Forum Essay

Topics: Writing, Essay, Literature Pages: 2 (616 words) Published: February 24, 2014
John Clare, in the Shepherd’s Calendar, smoothly connects ideas and images throughout his poetry. The months that Clare speaks of are based on a common theme and enable the reader to fluidly interpret the different stories Clare is writing about. I feel as if Clare is almost writing in a way that resembles a stream of consciousness writing style. This is most apparent when reading his prose writings. The flow of the essay format for Clare seems to be strained and unnatural. His poetry however, is able to seamlessly flow and transmit his message without being subject to grammatical structure that misconstrues his messages in the essay format of Natural History Prose Writings. The voice of Clare in his prose writing seems to be stronger and more deliberate than in his poetry. Clare states, “Ignorance of Nature in large City’s that are nothing less than overgrown prisons that shut out the world and all its beautys” (124). John Clare draws from stories and experiences and then suddenly drops an opinionated line in his essay format of prose. This is seen time and time again, especially when Clare is speaking of ants, and says “if they accidentally fall into the track of those at labour that quickens their pace and sudden retreat I have fancied these to be the idle and discontented sort of radicals to the government” (127). The entire story of ants leads up to his conclusion that he sees similarities between ants and humans and their interaction with following authority. Clare is able to express his beliefs by delving into his nature stories, however, the links between his stories and the messages within them seem to be weakly tied together and unfitting with the lack of punctuation that is apparent in Clare’s prose writings.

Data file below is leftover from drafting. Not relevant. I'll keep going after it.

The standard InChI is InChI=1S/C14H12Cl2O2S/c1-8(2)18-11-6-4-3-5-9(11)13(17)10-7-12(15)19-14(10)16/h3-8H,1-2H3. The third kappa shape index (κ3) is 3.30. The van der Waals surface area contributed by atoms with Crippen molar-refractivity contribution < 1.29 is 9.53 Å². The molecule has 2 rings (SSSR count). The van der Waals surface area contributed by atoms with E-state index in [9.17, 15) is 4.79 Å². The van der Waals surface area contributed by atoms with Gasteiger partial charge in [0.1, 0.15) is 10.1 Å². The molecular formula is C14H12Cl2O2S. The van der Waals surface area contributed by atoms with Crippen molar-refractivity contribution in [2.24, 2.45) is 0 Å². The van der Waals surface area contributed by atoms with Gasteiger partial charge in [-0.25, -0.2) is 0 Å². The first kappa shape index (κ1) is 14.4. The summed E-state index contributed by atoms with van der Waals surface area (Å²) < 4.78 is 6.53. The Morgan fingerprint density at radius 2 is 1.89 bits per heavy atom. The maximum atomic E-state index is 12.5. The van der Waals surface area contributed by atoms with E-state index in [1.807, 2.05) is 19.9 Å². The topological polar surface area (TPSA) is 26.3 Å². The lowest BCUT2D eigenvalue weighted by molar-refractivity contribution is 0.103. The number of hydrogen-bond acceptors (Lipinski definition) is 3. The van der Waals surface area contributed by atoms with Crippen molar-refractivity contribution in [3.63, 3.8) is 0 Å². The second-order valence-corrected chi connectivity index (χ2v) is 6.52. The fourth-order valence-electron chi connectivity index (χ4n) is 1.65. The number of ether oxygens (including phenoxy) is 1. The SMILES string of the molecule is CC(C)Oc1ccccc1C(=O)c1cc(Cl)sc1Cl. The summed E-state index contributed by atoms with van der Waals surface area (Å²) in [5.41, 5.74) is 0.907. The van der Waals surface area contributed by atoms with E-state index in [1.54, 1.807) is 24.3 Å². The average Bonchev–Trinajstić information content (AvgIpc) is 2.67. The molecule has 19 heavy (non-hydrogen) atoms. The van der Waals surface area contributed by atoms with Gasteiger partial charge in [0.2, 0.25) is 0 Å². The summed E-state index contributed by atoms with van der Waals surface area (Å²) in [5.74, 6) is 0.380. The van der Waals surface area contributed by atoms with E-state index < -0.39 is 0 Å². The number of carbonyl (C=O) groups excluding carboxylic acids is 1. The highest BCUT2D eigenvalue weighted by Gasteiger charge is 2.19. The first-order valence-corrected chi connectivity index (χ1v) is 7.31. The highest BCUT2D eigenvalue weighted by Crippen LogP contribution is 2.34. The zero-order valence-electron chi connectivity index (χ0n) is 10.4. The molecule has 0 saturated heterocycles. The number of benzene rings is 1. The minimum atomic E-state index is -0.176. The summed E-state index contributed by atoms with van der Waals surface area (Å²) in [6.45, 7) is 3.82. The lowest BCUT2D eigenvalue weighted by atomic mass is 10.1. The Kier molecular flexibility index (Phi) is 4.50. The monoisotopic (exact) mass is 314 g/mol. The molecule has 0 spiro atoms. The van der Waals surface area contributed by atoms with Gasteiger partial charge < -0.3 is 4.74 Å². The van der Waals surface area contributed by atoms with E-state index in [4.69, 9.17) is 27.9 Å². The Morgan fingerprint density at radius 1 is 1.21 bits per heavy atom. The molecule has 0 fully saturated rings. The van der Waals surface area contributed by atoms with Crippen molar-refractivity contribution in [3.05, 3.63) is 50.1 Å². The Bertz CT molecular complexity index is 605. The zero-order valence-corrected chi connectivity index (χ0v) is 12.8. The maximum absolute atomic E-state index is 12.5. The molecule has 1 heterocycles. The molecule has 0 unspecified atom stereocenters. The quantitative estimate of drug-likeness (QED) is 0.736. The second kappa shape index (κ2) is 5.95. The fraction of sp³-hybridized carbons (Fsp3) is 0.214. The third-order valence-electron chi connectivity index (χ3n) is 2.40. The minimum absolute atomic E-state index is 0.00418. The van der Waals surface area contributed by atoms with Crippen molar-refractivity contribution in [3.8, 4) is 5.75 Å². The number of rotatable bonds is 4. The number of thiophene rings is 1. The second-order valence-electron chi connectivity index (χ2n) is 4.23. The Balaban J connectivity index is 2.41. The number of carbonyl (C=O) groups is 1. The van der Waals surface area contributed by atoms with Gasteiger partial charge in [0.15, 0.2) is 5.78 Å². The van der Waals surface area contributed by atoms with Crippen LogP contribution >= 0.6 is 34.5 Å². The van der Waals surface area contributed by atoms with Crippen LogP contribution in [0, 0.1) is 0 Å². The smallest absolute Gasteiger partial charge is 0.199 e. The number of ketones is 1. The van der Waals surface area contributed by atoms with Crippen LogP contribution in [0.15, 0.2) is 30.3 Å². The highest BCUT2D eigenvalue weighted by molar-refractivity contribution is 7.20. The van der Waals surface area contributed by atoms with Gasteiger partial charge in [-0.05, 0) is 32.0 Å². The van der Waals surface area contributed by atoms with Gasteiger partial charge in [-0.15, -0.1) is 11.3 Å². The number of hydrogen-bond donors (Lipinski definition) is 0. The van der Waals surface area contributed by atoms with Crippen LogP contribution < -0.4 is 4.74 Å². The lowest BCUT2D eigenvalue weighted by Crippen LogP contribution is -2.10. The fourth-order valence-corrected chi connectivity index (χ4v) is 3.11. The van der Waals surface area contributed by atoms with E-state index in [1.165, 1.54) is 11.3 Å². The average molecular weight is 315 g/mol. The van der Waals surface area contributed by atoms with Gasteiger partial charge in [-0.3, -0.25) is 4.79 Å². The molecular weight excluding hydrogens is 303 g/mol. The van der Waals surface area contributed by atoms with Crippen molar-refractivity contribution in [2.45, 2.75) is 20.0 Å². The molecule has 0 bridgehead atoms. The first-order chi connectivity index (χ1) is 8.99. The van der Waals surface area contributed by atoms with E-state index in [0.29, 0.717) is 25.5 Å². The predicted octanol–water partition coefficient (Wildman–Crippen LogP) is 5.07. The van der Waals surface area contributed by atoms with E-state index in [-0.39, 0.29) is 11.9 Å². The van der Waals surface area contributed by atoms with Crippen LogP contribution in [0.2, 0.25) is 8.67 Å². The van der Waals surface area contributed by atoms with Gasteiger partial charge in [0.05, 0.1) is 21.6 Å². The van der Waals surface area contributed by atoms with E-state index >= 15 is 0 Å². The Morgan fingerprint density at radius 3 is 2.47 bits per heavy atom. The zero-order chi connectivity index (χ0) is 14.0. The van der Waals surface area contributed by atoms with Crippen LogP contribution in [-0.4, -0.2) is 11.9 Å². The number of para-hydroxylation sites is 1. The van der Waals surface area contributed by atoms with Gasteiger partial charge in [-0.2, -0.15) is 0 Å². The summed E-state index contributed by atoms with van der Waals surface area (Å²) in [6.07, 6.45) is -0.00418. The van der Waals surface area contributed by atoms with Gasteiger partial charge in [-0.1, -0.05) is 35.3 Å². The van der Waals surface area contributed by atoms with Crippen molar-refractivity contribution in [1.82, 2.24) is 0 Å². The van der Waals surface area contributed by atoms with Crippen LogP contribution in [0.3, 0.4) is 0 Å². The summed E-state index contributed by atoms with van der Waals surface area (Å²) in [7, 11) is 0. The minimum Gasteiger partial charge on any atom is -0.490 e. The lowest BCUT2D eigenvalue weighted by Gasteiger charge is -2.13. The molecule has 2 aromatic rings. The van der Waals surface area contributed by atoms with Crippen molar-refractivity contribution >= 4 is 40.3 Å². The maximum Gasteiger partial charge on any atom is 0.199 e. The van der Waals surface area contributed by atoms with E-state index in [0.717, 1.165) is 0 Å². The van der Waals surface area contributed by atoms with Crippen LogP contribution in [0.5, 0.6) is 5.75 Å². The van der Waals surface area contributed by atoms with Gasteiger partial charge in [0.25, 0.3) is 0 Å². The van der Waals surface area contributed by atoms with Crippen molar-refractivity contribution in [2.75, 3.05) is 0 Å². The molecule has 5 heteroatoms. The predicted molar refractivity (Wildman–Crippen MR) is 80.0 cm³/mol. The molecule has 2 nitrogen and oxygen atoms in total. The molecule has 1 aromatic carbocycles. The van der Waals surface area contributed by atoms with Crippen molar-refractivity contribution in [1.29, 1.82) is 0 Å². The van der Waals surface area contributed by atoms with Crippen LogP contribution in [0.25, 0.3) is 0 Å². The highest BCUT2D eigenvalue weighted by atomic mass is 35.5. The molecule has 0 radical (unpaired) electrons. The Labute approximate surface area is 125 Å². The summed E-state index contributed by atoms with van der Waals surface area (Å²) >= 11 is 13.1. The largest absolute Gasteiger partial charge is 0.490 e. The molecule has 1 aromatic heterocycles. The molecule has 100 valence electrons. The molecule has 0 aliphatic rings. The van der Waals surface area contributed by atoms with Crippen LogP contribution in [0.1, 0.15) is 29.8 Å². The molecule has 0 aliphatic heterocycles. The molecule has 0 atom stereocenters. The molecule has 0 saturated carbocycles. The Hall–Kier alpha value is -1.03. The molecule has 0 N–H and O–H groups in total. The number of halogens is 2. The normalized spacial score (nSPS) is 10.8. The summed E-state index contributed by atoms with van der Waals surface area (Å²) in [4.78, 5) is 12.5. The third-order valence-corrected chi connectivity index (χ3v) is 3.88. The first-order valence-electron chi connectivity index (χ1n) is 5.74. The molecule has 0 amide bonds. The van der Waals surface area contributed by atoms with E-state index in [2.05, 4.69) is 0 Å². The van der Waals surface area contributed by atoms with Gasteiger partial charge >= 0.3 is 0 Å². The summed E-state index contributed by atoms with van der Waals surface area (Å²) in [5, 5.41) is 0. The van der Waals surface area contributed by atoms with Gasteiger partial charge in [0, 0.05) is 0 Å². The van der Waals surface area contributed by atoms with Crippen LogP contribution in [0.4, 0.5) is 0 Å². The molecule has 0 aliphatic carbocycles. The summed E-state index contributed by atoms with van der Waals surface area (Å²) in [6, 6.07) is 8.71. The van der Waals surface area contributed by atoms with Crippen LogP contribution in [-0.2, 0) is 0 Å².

I also see John Clare as being more responsive to his surrounding environment when using poetry. He paints pictures for his reader without dragging on or trying to connect dissimilar ideas—as seen in his prose. His poetry takes on its own...
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